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Midnight Without a Moon by Linda Williams Jackson


Rose Lee Carter is a 13 year old African American girl living in Mississippi in 1955. She spends her days picking cotton and her nights dreaming of the North, where she can have a better life. All around her, African American people are being shot, beaten, and treated poorly. When news gets out that 14 year old Emmett Till has been kidnapped and lynched for allegedly whistling at a white woman just a few towns over, she is deeply affected and saddened by the injustice all around her. Midnight Without a Moon is an important historical fiction novel about the coming of age during one of the most pivotal times in American history.

Student Activities for Midnight Without a Moon Include:



Midnight Without a Moon Summary

Rose was thirteen years old when she was making the six mile walk to old Miss Addie’s to deliver eggs. Behind her she heard a pickup truck rattling. Revving its engine like a bull about to enter the ring, daring her to stay on the road. Rose knew it was Ricky Turner, the meanest white boy in town, driving that truck. Would he actually run her over? Rose had heard stories about him scaring black folks just for fun, but she didn’t want to find out just what he’d do. Rose went one way into the bushes, and Miss Addie’s eggs went the other. Rose wanted nothing more than to get away from this life. This horrible existence that was hers in Mississippi.

When she returned home to Papa and Ma Pearl’s house, her mother was there, along with her new husband, Mr. Pete, and his young children. Rose and her 12 year old brother Fred Lee listened quietly as Mr. Pete explained that he got a job in Chicago and they were moving up north. Up north, thought Rose, that’s where I want to go. Far away from here. But Rose and Fred Lee were not going to Chicago, they were staying in Mississippi to work on the plantation and live with their grandparents. Rose did not know such pain could be felt by a young girl. Perhaps living with her grandparents wouldn’t have been so bad if Ma Pearl wasn’t so mean. Day in and day out, Rose was mocked for having such dark skin, like midnight without a moon, Ma Pearl would say. She was swat at, whipped, and made to work long hours in the cotton fields, while her older cousin Queen was treated like royalty. Ma Pearl and Papa lived on Mr. Robinson’s land, and Rose knew they had it much better than others. However, she longed for a better life. She longed to go to school, to do more than pick cotton and milk cows.

The next day, when Mr. Robinson’s other field hand Albert and his sons, Levi and Fischer, didn’t show up for work, Rose knew something was wrong. Hallelujah, the preacher’s son and Rose’s good friend, broke the news to her: Levi had been shot and killed by a white man when he was trying to register to vote. It was happening all around her: white folks killing black folks, cruelty, injustice. Fear and sadness filled Rose’s insides. When her Aunt Belle and her fiancé Monty come to visit from St. Louis, Rose feels a glimmer of hope. Aunt Belle and Monty help the NAACP, and feel strong about equality and justice for all. Ma Pearl thinks they should all just keep their mouths shut and do as they are supposed to do, but Rose knows there is more that has to be done.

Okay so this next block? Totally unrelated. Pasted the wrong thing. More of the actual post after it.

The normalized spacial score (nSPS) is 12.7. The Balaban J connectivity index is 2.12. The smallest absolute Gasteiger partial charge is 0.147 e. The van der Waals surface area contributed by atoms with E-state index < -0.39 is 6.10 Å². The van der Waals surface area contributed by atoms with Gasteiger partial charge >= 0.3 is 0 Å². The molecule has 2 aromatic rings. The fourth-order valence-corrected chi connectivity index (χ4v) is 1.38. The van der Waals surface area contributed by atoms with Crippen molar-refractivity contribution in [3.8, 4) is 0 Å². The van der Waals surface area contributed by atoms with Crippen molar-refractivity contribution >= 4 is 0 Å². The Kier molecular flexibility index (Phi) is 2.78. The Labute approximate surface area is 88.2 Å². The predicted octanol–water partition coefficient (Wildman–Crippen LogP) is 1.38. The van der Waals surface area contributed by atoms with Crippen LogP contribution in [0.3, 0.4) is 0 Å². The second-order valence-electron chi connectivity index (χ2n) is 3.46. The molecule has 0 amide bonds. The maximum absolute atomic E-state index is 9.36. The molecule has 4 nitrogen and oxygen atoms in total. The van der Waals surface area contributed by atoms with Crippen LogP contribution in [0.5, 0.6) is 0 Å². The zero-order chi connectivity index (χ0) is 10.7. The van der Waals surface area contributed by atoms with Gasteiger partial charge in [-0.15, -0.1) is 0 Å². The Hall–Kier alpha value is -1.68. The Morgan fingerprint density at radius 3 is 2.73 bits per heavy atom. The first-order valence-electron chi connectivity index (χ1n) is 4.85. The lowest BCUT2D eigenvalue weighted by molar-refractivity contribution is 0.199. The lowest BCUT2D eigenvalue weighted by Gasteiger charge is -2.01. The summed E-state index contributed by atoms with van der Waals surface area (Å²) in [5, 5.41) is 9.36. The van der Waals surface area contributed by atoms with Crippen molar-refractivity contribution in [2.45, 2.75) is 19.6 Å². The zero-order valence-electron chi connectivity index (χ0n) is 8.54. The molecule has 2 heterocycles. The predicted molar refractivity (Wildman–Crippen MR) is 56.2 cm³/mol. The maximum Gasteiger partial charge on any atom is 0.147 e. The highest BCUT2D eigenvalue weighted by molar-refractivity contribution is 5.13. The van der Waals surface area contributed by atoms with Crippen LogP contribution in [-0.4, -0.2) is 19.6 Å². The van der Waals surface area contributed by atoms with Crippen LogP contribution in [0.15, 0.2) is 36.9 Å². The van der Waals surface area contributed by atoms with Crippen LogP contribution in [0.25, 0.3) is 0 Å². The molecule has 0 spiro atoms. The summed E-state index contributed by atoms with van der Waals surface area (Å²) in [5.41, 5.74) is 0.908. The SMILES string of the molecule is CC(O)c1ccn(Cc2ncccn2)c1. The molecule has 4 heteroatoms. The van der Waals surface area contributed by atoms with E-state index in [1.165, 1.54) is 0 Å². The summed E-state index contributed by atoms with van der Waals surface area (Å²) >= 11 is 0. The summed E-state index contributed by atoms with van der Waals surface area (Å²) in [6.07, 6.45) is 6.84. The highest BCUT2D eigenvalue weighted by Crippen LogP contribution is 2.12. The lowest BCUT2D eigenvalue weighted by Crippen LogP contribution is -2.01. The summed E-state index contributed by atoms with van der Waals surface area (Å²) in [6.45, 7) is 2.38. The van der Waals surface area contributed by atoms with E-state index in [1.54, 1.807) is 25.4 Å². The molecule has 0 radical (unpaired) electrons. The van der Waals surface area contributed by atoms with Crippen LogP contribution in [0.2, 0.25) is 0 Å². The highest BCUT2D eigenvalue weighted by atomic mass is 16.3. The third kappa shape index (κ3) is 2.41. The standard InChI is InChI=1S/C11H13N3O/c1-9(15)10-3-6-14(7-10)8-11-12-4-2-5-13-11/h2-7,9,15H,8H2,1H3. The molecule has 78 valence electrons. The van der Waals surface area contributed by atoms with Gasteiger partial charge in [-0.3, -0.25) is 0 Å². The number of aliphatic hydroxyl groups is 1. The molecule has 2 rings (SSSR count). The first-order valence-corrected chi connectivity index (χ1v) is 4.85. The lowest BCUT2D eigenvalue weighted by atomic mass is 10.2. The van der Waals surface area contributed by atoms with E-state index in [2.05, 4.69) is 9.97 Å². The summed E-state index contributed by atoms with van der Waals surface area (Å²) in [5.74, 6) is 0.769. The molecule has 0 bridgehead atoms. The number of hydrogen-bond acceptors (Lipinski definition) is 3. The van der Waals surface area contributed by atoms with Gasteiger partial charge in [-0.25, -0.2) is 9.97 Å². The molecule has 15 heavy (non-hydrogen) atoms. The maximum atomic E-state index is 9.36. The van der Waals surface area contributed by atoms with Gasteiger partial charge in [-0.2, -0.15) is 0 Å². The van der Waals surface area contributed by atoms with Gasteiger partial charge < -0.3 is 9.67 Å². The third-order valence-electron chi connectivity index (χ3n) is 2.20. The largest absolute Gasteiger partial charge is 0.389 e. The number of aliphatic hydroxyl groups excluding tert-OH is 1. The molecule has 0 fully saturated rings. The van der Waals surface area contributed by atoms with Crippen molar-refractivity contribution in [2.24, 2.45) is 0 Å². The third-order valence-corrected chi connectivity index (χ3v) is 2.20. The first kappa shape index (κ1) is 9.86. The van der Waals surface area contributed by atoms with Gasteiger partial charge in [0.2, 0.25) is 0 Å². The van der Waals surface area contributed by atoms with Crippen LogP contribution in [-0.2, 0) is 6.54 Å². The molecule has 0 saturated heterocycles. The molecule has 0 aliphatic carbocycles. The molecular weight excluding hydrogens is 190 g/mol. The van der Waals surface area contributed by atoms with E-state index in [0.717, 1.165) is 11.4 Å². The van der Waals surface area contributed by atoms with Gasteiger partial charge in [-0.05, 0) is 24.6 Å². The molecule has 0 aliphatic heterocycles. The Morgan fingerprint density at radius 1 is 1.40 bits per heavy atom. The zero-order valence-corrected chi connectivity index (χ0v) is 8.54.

Later that summer, news travels from a few towns over. A young black boy of just 14 years old, Emmett Till, has been murdered. He was in a small grocery store and it is said that he whistled at and made inappropriate comments to the white woman who owned the store. Emmett was taken from his home in the middle of the night, beaten, shot, and dumped in the Tallahatchie River. This news shattered the town, shattered Rose. How could she live in a place where this was happening? How could this be? There was a glimmer of hope when the white men that killed Emmett Till were set to go on trial for murder. Perhaps this was the beginning of something new in Mississippi. Perhaps justice would be served. When the white men were declared not guilty after less than an hour of deliberation by 12 white jurors, Rose knew that something needed to change, and it had to be now.

Midnight Without a Moon is an incredibly important glimpse into the past, during a time when injustice and cruelty was at its height. Rose’s story is fictional and often difficult to read, but it is the reality of the African American people who lived in the South during that time, and the story of Emmett Till is true. The Civil Rights Movement that followed these horrific events brought about change and growth. However, as the United States continues to face the challenges of racism and injustice, we must not forget what others went through and that we must continue to work together for peace and equality.

**Please Note: This novel contains offensive language and mature subject matter such as teen pregnancy, physical and emotional abuse, murder, and racism. Time should be devoted to preparing students and parents in advance about these subject matters. Attention should also be paid to the southern dialect and spelling of words.**


Essential Questions for Midnight Without a Moon

  1. What was life like for African Americans in the South during this time?
  2. What are some of the challenges that Rose faces?
  3. How is the dialect different from the way other parts of the country speak?
  4. What are some examples of the injustices that the characters face?
  5. How has American changed since the 1950s? How is still the same?


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